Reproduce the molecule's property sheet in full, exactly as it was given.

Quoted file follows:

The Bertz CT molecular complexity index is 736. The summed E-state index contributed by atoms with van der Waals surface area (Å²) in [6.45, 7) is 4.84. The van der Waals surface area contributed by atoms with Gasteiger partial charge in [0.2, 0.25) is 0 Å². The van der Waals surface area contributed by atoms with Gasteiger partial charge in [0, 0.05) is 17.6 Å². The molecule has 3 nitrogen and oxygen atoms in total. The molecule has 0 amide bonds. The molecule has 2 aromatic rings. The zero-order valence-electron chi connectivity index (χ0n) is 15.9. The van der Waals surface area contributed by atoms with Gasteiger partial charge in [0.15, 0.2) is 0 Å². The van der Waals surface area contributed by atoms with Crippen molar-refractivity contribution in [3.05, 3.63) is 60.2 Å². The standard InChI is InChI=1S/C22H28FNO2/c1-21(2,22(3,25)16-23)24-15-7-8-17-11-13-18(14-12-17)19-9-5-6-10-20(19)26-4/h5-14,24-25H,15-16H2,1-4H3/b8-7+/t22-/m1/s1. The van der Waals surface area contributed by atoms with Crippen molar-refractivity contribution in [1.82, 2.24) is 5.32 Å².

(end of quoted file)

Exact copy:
The Bertz CT molecular complexity index is 736. The summed E-state index contributed by atoms with van der Waals surface area (Å²) in [6.45, 7) is 4.84. The van der Waals surface area contributed by atoms with Gasteiger partial charge in [0.2, 0.25) is 0 Å². The van der Waals surface area contributed by atoms with Gasteiger partial charge in [0, 0.05) is 17.6 Å². The molecule has 3 nitrogen and oxygen atoms in total. The molecule has 0 amide bonds. The molecule has 2 aromatic rings. The zero-order valence-electron chi connectivity index (χ0n) is 15.9. The van der Waals surface area contributed by atoms with Gasteiger partial charge in [0.15, 0.2) is 0 Å². The van der Waals surface area contributed by atoms with Crippen molar-refractivity contribution in [3.05, 3.63) is 60.2 Å². The standard InChI is InChI=1S/C22H28FNO2/c1-21(2,22(3,25)16-23)24-15-7-8-17-11-13-18(14-12-17)19-9-5-6-10-20(19)26-4/h5-14,24-25H,15-16H2,1-4H3/b8-7+/t22-/m1/s1. The van der Waals surface area contributed by atoms with Crippen molar-refractivity contribution in [1.82, 2.24) is 5.32 Å².